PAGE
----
U.S. wants to ban Dutch ASML from supplying any chip-making equipment to China

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Joseph P Chacko
Joseph P Chacko
Joseph P. Chacko is the publisher of Frontier India. He holds an M.B.A in International Business. Books: Author: Foxtrot to Arihant: The Story of Indian Navy's Submarine Arm; Co Author : Warring Navies - India and Pakistan. *views are Personal

The U.S. is putting pressure on the Dutch government to ban ASML, a local company, from selling chip-making equipment to China. If the United States succeeds in this matter, it will seriously undermine the aspirations of the Middle Kingdom to become the world leader in semiconductor manufacturing by 2025.

ASML is the world’s leading manufacturer of lithographic equipment for chip production. However, it cannot sell its advanced EUV lithography facilities, which produce semiconductors using state-of-the-art manufacturing processes, to China. According to Bloomberg, the U.S. government does not plan to stop at these restrictions and wants to eventually achieve a ban on supplies to China and equipment for DUV lithography, based on which chips are produced on more mature technical processes. This includes chips for P.C.s, servers, mobile electronics, cars and robots.

According to Bloomberg, the U.S. government will also limit the sale of old equipment.

A representative of the Dutch company noted that ASML is unaware of policy changes. No decisions have been made, and the company does not comment on rumours.

US ASML shares fell 7.2% after the release of the report. Other gear makers also lost ground, with Lam Research shedding 3.6% and Applied Materials shedding 2.4%.

It will not be easy for the U.S. to get a ban on the supply of all lithographic equipment to China. The Chinese factories operated by local companies Hua Hong, Semiconductor Manufacturing International Co. (SMIC) or global manufacturers such as TSMC, Samsung and S.K. Hynix in 2021 accounted for about 16% of ASML’s revenue last year, which reached $18.6 billion. China ranks third for ASML in sales after Taiwan and South Korea.

ASML itself says that it is not the only manufacturer of DUV scanners (although the largest), and Canon and Nikon produce similar installations. As metioned by Frontier India, the Japanese companies do not make the equipment for photolithography in deep ultraviolet with a wavelength of 13.5 nanometers. However, if the United States achieves a ban on their supplies to China, then the Celestial Empire will be unable to find alternative suppliers of this equipment quickly. The U.S. government believes that modern chip packaging technologies allow Chinese companies to design and manufacture their own chips, contributing to China’s technological superiority in supercomputing and, more importantly, in military development.

The U.S. has already imposed trade sanctions on several Chinese chipmakers and denied them access to equipment and technologies with American parts. For example, Huawei and its semiconductor division HiSilicon, which was developing chips based on Arm architectures, were hit. The ban on the supply of any lithographic equipment to China will have a serious blow to local production.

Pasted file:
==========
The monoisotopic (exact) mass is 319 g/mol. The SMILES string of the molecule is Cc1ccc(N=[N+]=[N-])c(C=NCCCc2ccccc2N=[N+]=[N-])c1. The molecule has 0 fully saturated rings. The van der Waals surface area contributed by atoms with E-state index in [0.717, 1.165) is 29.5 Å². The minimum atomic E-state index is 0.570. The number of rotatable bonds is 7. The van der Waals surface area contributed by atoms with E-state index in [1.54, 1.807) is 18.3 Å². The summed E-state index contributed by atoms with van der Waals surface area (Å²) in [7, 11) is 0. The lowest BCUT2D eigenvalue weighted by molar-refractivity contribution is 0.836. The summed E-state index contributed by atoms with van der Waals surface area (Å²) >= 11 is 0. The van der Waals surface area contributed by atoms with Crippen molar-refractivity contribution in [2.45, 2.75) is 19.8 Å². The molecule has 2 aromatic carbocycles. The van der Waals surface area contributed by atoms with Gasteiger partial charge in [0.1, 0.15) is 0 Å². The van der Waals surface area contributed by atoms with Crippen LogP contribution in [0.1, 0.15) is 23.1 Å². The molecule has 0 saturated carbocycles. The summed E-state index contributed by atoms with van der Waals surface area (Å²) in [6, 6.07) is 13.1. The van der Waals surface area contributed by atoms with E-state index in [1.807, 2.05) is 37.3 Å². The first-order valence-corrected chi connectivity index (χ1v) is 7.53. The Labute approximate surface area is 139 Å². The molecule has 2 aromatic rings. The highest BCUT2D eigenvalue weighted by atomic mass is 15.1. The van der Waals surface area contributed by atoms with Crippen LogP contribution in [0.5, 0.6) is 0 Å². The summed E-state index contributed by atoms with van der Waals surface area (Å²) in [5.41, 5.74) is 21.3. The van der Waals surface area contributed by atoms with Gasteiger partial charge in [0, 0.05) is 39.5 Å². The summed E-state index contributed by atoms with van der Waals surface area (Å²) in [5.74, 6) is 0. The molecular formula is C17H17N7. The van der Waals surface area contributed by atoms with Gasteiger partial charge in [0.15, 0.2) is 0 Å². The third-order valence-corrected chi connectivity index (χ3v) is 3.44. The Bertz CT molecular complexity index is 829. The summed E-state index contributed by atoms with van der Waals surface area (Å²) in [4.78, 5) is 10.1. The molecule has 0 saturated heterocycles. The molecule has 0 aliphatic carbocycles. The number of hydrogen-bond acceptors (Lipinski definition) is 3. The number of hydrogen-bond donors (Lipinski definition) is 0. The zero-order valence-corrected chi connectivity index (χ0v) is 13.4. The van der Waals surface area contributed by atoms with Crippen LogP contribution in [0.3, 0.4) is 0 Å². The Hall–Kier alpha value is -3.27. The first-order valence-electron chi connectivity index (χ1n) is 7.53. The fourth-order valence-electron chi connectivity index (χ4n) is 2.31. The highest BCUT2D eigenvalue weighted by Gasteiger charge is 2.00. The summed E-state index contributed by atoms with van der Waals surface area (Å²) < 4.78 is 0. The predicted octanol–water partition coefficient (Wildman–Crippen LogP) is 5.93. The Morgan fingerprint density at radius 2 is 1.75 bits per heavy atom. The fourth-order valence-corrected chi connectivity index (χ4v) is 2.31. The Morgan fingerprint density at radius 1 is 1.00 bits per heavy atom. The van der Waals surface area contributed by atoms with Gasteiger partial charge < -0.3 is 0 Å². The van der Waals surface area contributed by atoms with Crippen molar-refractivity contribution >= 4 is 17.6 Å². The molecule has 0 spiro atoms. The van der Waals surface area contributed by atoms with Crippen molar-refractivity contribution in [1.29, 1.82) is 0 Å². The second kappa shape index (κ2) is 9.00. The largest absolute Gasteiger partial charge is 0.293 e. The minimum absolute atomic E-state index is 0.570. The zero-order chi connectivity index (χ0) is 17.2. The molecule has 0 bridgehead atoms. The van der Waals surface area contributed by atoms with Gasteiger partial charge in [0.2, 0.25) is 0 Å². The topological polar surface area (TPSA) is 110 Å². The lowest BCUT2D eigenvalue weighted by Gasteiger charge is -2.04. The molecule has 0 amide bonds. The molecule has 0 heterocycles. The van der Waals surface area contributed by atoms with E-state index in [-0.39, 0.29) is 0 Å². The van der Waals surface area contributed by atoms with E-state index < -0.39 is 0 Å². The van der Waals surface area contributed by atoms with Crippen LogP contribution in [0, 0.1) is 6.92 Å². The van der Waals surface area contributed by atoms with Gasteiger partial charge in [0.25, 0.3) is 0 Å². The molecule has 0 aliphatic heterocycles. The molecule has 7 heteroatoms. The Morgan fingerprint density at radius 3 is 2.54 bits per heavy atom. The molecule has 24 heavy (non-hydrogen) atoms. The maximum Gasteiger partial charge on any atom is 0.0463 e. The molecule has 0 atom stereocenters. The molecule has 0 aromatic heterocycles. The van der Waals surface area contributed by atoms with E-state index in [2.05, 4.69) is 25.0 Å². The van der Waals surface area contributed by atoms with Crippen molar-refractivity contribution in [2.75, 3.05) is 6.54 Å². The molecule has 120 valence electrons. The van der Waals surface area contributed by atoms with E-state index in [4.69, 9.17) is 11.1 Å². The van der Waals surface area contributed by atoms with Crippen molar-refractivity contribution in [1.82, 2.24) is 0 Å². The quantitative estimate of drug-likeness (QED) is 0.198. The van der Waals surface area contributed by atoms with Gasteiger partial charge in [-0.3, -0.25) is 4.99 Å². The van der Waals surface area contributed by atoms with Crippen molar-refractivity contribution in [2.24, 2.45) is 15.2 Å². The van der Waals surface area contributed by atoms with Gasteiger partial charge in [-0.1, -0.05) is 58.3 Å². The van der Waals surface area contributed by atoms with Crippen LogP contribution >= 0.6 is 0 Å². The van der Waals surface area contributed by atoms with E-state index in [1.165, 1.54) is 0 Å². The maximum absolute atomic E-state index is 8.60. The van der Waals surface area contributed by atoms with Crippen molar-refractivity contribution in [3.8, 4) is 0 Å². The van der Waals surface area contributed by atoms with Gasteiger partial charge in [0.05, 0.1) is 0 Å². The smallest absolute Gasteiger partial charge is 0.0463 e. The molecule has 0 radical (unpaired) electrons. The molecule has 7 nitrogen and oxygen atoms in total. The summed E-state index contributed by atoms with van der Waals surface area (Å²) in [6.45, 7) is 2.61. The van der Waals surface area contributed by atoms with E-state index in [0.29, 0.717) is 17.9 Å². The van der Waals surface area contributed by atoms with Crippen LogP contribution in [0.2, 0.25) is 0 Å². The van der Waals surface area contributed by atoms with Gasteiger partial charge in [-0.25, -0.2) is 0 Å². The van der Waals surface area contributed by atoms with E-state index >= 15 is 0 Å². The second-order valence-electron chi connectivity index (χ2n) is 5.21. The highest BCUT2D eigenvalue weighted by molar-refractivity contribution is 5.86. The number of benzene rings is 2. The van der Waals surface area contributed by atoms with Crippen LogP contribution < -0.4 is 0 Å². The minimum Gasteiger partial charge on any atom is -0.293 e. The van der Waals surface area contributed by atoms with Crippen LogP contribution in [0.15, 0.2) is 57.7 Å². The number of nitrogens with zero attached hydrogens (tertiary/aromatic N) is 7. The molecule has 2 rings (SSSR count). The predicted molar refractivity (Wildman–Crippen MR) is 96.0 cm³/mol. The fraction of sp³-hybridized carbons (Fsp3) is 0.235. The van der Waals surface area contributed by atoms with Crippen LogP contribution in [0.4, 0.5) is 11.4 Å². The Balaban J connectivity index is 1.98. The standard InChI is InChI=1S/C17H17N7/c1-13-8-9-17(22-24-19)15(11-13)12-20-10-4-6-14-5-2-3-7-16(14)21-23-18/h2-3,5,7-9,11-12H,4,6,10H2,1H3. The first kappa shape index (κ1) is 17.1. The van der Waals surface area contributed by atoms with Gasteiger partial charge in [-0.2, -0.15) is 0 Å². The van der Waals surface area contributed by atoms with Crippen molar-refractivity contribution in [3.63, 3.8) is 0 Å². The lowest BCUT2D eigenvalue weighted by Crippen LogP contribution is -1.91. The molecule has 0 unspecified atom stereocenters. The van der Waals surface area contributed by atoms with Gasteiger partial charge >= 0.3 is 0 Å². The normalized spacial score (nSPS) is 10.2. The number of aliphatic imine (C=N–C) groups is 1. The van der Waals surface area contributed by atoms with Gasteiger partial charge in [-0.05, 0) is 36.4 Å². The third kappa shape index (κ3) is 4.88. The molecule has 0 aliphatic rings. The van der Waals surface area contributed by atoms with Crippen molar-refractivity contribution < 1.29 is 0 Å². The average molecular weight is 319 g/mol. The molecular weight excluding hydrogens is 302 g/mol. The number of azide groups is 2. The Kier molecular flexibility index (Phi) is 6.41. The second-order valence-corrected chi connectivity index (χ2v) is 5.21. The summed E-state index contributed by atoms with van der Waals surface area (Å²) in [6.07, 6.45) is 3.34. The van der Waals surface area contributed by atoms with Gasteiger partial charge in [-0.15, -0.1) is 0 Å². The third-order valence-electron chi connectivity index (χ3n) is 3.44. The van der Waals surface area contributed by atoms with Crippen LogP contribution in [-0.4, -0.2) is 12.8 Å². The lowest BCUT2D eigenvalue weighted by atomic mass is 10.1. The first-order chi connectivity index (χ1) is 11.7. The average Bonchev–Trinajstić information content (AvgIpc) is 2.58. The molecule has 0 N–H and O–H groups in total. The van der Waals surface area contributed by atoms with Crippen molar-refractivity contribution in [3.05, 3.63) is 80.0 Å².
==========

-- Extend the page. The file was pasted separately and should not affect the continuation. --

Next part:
The U.S. could put pressure on local Chinese chip production beyond just a ban on ASML equipment. Chinese semiconductor factories use many tools, equipment and materials from American companies like Applied Materials, KLA and Lam Research. A ban on their work with China could have a disastrous effect on China.

However, sanctions against China will also seriously affect the whole world. For example, a significant part of DRAM and 3D NAND memory chips is produced in Chinese factories. If the same companies, Samsung and S.K. Hynix, are left without Chinese production, this will create a global shortage of chips and electronics in general. TSMC, SMIC and Hua Hong have a huge number of international clients. If they reduce their production, this will also negatively affect American chip developers.

Chinese import substitution in chips

After the start of the trade war with the United States, the Chinese began to implement import substitution. In January 2021, AMEC head Gerald Yin said at the reporting conference that “several world leaders in the production of 5-nm chips” use the company’s industrial facilities.

The equipment, which the company representative spoke about, is designed for plasma “dry” etching, which is also called reactive ion etching. During production, one layer after another is removed from the crystal using plasma.

The Chinese company provides equipment for processing 300 mm silicon wafers, which can be applied to a wide range of technical processes – from 65 nm to 5 nm.

Now the Chinese are producing their own chips – both processors and graphics accelerators. The joint venture between Via Technologies and the Chinese government performed well. Other companies are not far behind, including Huawei, which fell under U.S. sanctions. China is investing $1.4 trillion in chip production as per the information in 2021. Funds will be received by Alibaba Group, Huawei Technologies Co. Ltd, SenseTime Group Ltd. and several other high-tech companies. Their main task is to reduce the dependence of China’s electronic industry on other countries, mainly the United States.


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